10 Do’s and Don’ts for Successful Workplace Flexibility

If you’re considering flexibility in the workplace for your organization, it does take a little extra effort to get things running efficiently. Use these ten do’s and don’ts to make sure your flex plans are a success.

1. Don’t Underestimate the Benefits of Flexibility

The flexible workplace offers many benefits, including: 

  • Improved job satisfaction
  • Higher morale
  • Increased productivity
  • Employee retention
  • Better talent recruitment
  • Increased energy and creativity
  • Reduced absenteeism and lateness
  • Less stress
  • Reduced burnout
  • Improved life-work balance

All these things equal happier employees.

2. Do Consider Different Approaches to Flexibility 

Workplace flexibility doesn’t center on start and end times. There are many other options to include:  

  • Compressed workweeks: Employees can determine how they make up their 40 hours. Some might want shorter hours and to work more days while others might choose 10-hour, four-day workweeks. 
  • Telecommuting: Allowing employees to work from home cannot only be effective but also reduce the cost of operating a larger workspace. 
  • Job sharing: This is growing in popularity as more people seek life-work balance. Employees split the responsibility for the same job, with each person working part-time hours.

The key to success here is to ensure the core hours and all shifts are covered with adequate staff.

3. Don’t Overlook Common Problems 

To keep things running smoothly, make sure you address problems as they arise. You’ll expect growing pains when workplace flexibility is new.

4. Do Include Employees in the Planning Stage

Flex plans do better when employees are involved in the planning. Hold a meeting, send out surveys, and ask for input to develop a flexible work plan that is worthwhile. In some cases, employees might not be keen on what you’re proposing, which can backfire. You should address the following with the team:

  • Is the flexibility being proposed something that works for the type of work you do?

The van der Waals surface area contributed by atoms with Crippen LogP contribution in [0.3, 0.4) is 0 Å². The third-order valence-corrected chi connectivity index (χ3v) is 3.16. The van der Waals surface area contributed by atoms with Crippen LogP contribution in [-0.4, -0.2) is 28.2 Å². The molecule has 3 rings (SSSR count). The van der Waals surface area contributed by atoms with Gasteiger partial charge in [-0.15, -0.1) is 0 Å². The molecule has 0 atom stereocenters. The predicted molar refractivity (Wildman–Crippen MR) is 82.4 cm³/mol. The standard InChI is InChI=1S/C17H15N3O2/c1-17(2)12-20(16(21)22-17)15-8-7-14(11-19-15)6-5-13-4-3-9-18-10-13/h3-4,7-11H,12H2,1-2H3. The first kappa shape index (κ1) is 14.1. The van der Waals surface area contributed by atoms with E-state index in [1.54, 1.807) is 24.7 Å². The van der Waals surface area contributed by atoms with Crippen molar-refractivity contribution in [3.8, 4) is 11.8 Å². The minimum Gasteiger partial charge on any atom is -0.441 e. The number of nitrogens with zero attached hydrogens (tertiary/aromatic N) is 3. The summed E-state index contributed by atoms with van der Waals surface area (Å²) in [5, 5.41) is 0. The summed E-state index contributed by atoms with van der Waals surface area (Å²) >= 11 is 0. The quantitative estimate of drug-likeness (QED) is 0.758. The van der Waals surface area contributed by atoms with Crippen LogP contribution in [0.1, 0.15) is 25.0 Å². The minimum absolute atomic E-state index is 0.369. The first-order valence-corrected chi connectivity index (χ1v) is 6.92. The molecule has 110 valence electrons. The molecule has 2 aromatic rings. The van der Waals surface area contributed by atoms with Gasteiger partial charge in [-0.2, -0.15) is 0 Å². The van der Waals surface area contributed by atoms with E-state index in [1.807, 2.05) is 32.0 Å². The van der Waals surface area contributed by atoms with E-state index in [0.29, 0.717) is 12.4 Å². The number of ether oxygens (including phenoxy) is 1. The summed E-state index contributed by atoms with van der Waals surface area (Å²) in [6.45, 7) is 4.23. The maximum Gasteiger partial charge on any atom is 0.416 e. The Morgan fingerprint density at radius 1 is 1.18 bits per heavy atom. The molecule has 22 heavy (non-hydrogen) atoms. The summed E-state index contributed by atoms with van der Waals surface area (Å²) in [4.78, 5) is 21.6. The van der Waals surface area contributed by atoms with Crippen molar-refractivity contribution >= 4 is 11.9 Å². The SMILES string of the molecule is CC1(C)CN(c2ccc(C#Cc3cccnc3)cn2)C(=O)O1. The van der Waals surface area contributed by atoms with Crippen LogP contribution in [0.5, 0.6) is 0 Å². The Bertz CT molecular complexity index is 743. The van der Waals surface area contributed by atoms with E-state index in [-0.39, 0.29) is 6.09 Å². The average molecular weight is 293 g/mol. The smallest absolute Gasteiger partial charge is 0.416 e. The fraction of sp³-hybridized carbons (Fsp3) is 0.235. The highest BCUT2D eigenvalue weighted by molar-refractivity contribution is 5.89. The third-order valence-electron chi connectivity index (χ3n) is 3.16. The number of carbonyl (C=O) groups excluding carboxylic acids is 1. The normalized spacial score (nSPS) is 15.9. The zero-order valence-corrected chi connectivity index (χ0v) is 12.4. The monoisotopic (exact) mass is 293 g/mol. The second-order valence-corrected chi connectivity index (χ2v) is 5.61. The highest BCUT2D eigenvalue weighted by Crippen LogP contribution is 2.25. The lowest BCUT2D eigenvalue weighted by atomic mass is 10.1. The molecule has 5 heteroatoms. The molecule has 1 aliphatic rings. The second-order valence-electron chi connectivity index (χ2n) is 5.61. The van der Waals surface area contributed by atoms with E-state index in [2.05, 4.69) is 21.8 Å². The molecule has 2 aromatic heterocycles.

• Will workers remain effective? 
  • Will flexibility interfere with important interdepartmental relationships?
  • Will the new arrangement create more work for certain individuals?
  • How will it affect customer service?

The questions and discussions will be different for each organization. The important thing is that they are addressed upfront. You can then seek ongoing feedback to make sure things are working.

5. Don’t Assume Flex Hours Work for Everyone

Much like point #4, you have to consider the bigger picture and how workplace flexibility affects everyone. For flex hours to work, you have to maintain department coverage. What if everyone wants to start late or leave early? How will you maintain efficiency? What if the only person offering to come in early is not someone who can be trusted to work alone? Would a short week with longer days put too much strain on some employees?  All of these things must be considered, with individual assessments made for each person’s expectations and each department’s needs.

6. Do Ensure Policies Are Equitable 

In organizations with many working parts, workplace flexibility can lead to bitterness amongst departments. The plan has to be fair, or there will be resentment and poor morale. When things are not handled equitably, retention is challenged. You could even face lawsuits. To avoid these challenges, develop a written policy on workplace flexibility to ensure it is non-discriminatory and treats all positions and individuals equally.

7. Don’t Decrease Communication

It is not uncommon for workplace flexibility to lead to communication issues. This might make it necessary to hold staff meetings to keep everyone in the loop. That is important when some people are telecommuting or where someone might be working a shorter workweek.

8. Do Educate Managers on Workplace Flexibility 

Managers will require some training to get into the new flex mindset. They might want to get some new systems in place to help manage things such as lateness, absenteeism, and meeting plans so that they feel they have control. It will also take some trust-building and finding new ways to track employee development needs.

9. Don’t Forget Monitoring

Setting goals and monitoring production are important for flexible work arrangements. Track key indicators such as time and attendance, performance, and productivity to make sure the system is working.

10. Do Avoid Legal Pitfalls

Workplace flexibility has introduced two new work-related lawsuits:

  1. The misclassification of workers as being exempt from overtime
  2. Workers injured at home while performing company duties

Have policies in place to ensure workers are being paid for overtime. Also, have employees that work remotely sign a document confirming their at-home work environment is safe.

Although flexibility in the workplace takes some effort upfront, it can increase job satisfaction, decrease absenteeism, and increase employee retention.

About The Author

Kayla is the Marketing Manager at Paypro Corporation overseeing all inbound and outbound marketing and sales efforts. She has 7+ years of experience working within the B2B and SaaS based solutions space and thrives on creating messaging and campaigns that introduce products and services to those who need them most.

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